I’d planned to take my mum and the girls to lunch at the Printworks, but unfortunately got mixed up between Manchester Victoria and Manchester Piccadily. (We wanted Victoria, we got off at Piccadily). Never mind, we went for a wander and discovered a Bella Italia, which wasn’t too busy and they found us a table where we could spread out our millions of bags and park up our double buggy without causing too much of a health and safety risk to other diners.

After a little bit of a grizzle while we finished our meal, Isla went off to sleep which meant we could even stretch to coffees and an ice cream for Lilly, who was being very well behaved.

Afterwards we went for a bit of an explore, saw a lovely fountain

Chased some pigeons…

And admired the water features…

(You know what she’s thinking, there, don’t you…)

Yep, that’s right…

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Yesterday Lilly and I went to meet up with Grannie at Farmer Ted’s, which is somethere between Ormskirk and Formby.

Farmer Ted’s is basically a working farm which has diversified into the business of keeping young children entertained while mums, dads and Grannies have a cup of tea and a cake (one of my favourite types of businesses!).

They have an indoor play barn, with two soft play sections – one for under 4s, and one for the bigger and more adventurous children which is over two or three levels. Outside, they have a barn with animals including sheep (and baby lambs), pigs and pigletts, horses, a cow, goats, ferrets and hens, and they do demonstrations throughout the day such as ferrett racing and cow milking.

Outside there are tractor rides, swings, adventure playground, a sandpit, toy tractors to play on (no extra cost), llamas, a plastic lifesize cow to climb on and learn to milk !, and next door there is a nice farm shop where we picked up some nice stewing steak and two things called Lamb Pinwheels – minced lamb with veg rolled with puff pastry – still waiting to try them but they sound delicious.

Mummy pig with quite a few hungry mouths to feed at Farmer Ted's Mummy pig with quite a few hungry mouths to feed at Farmer Ted’s

 

We got there about 12 so Grannie, Lilly and I had lunch first (very nice mushroom soup for £2.95 each for us grown ups) and Farmer Ted managed to get forever in my good books by being one of those thoughtful establishments which provides microwaves so you can heat up your own baby food – Lilly was therefore able to enjoy a homemade mummy fish pie which she loves. After that we took Lilly over to the soft play for under 4s – it was a bit of a frightening experience for me, if i may say, because it was very busy and there were lots of older children all throwing themselves all over the place with no regard for my little flower, who can’t walk yet and has no concept of the fact that at any second a large child is about to land on her head. Lilly was having a lovely time, but mummy was having a bit of a nervous breakdown and had to keep going in to rescue her from certain death (i’m not usually this neurotic, it was very busy in there!).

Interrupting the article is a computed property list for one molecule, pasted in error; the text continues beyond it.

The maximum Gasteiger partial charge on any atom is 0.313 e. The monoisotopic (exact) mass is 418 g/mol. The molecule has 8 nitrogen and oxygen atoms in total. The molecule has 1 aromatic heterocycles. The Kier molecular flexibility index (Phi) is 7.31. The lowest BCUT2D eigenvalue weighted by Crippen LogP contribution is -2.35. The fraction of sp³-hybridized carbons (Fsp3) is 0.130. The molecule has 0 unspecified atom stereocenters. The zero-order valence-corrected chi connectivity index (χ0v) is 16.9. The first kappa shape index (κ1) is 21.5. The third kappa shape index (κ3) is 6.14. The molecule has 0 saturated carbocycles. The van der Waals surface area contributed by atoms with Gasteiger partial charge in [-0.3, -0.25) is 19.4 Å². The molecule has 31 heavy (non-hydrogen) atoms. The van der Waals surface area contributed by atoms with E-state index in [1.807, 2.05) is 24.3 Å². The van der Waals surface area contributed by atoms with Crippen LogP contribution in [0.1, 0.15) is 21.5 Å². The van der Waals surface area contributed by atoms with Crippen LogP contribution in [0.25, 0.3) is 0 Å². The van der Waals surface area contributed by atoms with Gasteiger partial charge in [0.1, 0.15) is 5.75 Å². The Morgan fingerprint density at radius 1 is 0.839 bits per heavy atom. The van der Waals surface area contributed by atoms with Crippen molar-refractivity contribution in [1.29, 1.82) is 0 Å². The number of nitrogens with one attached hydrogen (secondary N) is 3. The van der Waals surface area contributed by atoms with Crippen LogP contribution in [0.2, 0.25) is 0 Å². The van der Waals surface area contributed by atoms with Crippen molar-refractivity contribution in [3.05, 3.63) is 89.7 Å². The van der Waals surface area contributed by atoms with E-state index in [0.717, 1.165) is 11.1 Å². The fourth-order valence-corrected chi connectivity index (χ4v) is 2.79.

We had a little breather looking at the aminals in the barn while we waited for the soft play area to quieten down a bit – i stroked a gorgeous shire horse before my mum reminded me i’m violently allergic to horses… luckily a quick handwach prevented my eyes from becoming three times bigger than usual, as has previously happened. Would have been a bit difficult to drive home otherwise!

Afterwards we had a quick cup of coffee and Lilly devoured a whole orange (her current favourite fruit) before we braved the soft play again. Luckily, it was a bit quieter this time, although Lilly still came dangerously near to a foot in the face, but she wasn’t worried in the slightest.

Then it was a long swing on the baby swings and a look round the farm shop before our trip home.

All in all, quite a good place. The only downsides being it was a bit busy and i think they could do with a soft play area for the very youngest kids only – say 0-2 because 4 year olds are pretty rowdy! I also thought the admission was a bit pricey – we had to pay £9 for two adults, which i think is a bit of a cheek because, lets face it, you’re only going for the children – and the grown ups are the ones likely to spend their money in the cafe.

But, it is in a very convenient half way location between me and my mum’s house, and is good in both summer and winter, so definitely somewhere to put on the list of places to explore if you’ve got young children.